|Freshie me and Buzz circa 2010|
1) Be social. I'm wondering how many Tech students will scoff at this piece of advice. But I'm going to give it anyway. Skip studying one night. Go out to that party, that bar, that concert. College is the easiest time in your life to be social. All of your friends are right there. They are your neighbors and your classmates and you deserve to have time to unwind and be social and live it up. You won't get many chances like that again, so don't let every moment pass you by because you are studying. BUT still make sure you study, because that's important too, which leads me to my next point...
2) Study smarter, not harder. The hours sitting in front of a book do not always directly correspond to what grades are made. Your studying style is different from everyone else's and you are going to need to figure out what your style is to really succeed in your classes. Try different things and see what works best. Use all of your resources at your disposal (professors giving access to old tests, tutors, study groups) but only use them if they are beneficial to you. For me, I started shining once I found a study group. For you... well I don't know! Go out there and find it out!
3) Your first industry job may be awful. This is mostly for seniors, but it's good to hear earlier on as well. Your first job is more than likely not going to be your dream job. The catch-22 that forms with needing experience to get a job but not being able to get experience because you can't get a job -- yea, that applies here. I'm not saying take whatever job gives you an offer first, but it's okay if you settle. It's okay if you're not exactly where you want to be when you start off your career. Just don't forget where you want to go. Once you forget where you want to be, that's when you are truly stuck.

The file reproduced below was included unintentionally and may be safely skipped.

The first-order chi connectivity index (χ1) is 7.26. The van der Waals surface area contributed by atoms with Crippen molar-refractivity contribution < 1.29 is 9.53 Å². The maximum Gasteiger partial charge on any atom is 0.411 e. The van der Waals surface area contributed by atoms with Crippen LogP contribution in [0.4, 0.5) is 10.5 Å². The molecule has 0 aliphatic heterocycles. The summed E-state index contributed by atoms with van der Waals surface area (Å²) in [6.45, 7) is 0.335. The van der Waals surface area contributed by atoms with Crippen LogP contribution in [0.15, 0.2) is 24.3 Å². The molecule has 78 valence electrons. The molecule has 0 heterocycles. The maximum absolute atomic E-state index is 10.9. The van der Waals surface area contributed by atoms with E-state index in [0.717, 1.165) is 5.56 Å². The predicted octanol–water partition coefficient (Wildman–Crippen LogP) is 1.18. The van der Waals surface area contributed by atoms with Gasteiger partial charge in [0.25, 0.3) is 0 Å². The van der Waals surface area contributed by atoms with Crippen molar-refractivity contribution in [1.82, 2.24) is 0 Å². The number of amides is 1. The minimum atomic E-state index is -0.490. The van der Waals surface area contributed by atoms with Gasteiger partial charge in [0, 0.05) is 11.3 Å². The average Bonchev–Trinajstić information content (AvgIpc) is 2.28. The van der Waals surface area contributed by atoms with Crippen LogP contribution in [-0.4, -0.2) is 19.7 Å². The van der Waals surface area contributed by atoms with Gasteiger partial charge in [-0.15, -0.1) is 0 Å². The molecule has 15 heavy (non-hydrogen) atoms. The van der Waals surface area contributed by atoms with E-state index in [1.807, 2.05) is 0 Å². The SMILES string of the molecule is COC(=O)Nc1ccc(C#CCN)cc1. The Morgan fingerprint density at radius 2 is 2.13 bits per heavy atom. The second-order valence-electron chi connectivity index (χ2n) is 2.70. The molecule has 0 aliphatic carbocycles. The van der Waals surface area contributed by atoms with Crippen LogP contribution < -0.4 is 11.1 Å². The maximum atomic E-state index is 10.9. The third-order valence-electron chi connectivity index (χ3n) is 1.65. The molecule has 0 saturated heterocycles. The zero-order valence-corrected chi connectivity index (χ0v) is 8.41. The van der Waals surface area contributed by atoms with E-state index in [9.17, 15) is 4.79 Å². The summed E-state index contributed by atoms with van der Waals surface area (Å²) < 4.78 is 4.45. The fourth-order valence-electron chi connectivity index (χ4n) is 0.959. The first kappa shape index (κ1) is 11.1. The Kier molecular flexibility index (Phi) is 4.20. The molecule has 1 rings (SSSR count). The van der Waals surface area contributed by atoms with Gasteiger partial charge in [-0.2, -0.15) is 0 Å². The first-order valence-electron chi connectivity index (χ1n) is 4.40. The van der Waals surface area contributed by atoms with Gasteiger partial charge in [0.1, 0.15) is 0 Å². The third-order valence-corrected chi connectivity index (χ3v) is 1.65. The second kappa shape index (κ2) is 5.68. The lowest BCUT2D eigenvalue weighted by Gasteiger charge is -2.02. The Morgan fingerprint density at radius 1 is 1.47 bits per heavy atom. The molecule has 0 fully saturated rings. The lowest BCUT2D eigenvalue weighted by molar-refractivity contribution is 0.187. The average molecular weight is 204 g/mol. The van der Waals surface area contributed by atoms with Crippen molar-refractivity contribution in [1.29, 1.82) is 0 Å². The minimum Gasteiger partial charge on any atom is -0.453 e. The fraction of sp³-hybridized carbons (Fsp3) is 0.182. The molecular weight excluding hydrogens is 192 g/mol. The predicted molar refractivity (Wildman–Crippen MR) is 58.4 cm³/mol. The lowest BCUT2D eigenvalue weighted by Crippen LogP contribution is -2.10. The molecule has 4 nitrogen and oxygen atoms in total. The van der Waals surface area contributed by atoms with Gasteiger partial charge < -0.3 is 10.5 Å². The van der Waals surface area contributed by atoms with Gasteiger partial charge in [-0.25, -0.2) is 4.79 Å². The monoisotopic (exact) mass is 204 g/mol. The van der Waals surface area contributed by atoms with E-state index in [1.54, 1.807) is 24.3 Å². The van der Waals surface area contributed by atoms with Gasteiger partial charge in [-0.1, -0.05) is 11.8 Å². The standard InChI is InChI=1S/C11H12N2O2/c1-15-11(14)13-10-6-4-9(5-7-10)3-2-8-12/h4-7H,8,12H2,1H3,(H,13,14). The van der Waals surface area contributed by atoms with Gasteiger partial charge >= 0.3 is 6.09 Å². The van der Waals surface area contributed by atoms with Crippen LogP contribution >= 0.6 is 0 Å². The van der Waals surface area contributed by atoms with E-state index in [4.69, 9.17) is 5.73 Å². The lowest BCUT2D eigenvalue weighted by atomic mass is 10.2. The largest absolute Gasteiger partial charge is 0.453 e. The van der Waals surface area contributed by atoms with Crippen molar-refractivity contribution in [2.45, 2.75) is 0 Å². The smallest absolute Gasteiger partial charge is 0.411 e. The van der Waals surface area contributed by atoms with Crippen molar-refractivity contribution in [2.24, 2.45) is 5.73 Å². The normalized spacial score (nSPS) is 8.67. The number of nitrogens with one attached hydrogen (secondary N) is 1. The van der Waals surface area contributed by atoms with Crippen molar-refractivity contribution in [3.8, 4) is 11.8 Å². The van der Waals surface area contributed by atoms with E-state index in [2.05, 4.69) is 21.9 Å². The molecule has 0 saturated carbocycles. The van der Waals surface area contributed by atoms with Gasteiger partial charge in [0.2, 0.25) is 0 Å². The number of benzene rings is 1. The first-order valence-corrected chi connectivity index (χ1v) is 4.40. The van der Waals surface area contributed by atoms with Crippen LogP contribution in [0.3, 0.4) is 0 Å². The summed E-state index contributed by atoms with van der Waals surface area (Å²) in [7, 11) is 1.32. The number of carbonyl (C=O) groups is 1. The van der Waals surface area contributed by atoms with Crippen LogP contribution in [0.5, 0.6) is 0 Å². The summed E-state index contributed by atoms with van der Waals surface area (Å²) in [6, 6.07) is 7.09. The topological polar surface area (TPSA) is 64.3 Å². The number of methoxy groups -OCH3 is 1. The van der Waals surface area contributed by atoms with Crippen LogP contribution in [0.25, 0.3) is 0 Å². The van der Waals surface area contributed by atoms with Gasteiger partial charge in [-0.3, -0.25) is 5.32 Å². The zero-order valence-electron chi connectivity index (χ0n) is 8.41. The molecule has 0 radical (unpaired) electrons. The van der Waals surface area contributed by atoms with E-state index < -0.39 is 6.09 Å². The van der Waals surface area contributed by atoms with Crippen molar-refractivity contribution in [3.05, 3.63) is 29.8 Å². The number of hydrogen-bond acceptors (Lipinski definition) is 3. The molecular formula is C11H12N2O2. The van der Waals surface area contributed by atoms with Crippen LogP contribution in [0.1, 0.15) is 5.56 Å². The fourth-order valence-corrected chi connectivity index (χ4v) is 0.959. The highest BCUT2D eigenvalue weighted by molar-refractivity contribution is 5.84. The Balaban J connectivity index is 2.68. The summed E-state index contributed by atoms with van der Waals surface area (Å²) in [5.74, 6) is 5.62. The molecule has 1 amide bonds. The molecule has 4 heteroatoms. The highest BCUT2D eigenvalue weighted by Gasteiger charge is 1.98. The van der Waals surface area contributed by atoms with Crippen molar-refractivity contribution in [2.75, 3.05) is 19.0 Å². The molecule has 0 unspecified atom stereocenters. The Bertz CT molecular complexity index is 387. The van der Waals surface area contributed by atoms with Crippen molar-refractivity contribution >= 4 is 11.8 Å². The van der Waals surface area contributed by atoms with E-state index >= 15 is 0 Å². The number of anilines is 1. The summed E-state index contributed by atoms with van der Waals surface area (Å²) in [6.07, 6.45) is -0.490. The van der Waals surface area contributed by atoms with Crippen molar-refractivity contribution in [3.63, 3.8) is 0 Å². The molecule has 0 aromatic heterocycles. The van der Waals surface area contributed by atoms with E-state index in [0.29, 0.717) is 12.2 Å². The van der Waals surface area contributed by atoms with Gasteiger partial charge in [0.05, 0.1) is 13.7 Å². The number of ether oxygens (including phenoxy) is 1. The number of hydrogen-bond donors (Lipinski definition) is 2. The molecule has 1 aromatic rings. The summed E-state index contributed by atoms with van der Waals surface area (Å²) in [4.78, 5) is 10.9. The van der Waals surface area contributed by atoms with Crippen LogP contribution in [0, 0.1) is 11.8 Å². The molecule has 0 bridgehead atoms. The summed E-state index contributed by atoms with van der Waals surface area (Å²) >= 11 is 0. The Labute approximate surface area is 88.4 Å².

4) You really do know best. This doesn't not mean not to take advice from anyone, this simply means that you are the one living your life. You know yourself better than anyone else can and you know what's best for you. Go ahead, ask everyone for advice. Solicit advice from mentors, parents, friends, labmates, classmates, sorority sisters, fraternity brothers, even this blog post (!), but ultimately the decision you make should be yours, and yours alone.
5) Don't sweat it. It is going to be okay. That grade, that class, that lab, that professor, that job interview -- it doesn't define you. If you get knocked down, it will be okay. Get back up, dust yourself off and keep going. All of us get knocked down. All of us had that one thing in college that felt like the end of the world. (If you were me, there were many times things felt like the end of the world.) But we all made it! You can do this. And if you ever feel otherwise, just remember that there is always help to those who seek it.